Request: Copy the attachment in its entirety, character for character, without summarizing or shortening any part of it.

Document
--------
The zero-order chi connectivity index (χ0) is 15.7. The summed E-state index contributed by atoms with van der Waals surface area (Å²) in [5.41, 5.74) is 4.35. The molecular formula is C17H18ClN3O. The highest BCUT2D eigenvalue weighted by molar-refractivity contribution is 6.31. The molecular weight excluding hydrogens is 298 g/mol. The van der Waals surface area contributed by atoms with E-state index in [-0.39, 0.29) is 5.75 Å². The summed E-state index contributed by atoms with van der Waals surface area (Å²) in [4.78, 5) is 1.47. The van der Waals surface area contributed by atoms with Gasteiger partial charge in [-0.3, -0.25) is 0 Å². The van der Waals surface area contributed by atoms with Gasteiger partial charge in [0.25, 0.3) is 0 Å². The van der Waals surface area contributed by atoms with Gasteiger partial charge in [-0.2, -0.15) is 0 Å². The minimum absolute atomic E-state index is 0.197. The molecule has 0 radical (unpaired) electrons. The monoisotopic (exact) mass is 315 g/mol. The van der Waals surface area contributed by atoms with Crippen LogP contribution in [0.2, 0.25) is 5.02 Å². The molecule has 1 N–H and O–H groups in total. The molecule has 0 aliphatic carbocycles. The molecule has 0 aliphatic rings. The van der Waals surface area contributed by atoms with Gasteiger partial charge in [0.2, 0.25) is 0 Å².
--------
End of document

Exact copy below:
The zero-order chi connectivity index (χ0) is 15.7. The summed E-state index contributed by atoms with van der Waals surface area (Å²) in [5.41, 5.74) is 4.35. The molecular formula is C17H18ClN3O. The highest BCUT2D eigenvalue weighted by molar-refractivity contribution is 6.31. The molecular weight excluding hydrogens is 298 g/mol. The van der Waals surface area contributed by atoms with E-state index in [-0.39, 0.29) is 5.75 Å². The summed E-state index contributed by atoms with van der Waals surface area (Å²) in [4.78, 5) is 1.47. The van der Waals surface area contributed by atoms with Gasteiger partial charge in [-0.3, -0.25) is 0 Å². The van der Waals surface area contributed by atoms with Gasteiger partial charge in [0.25, 0.3) is 0 Å². The van der Waals surface area contributed by atoms with Gasteiger partial charge in [-0.2, -0.15) is 0 Å². The minimum absolute atomic E-state index is 0.197. The molecule has 0 radical (unpaired) electrons. The monoisotopic (exact) mass is 315 g/mol. The van der Waals surface area contributed by atoms with Crippen LogP contribution in [0.2, 0.25) is 5.02 Å². The molecule has 1 N–H and O–H groups in total. The molecule has 0 aliphatic carbocycles. The molecule has 0 aliphatic rings. The van der Waals surface area contributed by atoms with Gasteiger partial charge in [0.2, 0.25) is 0 Å².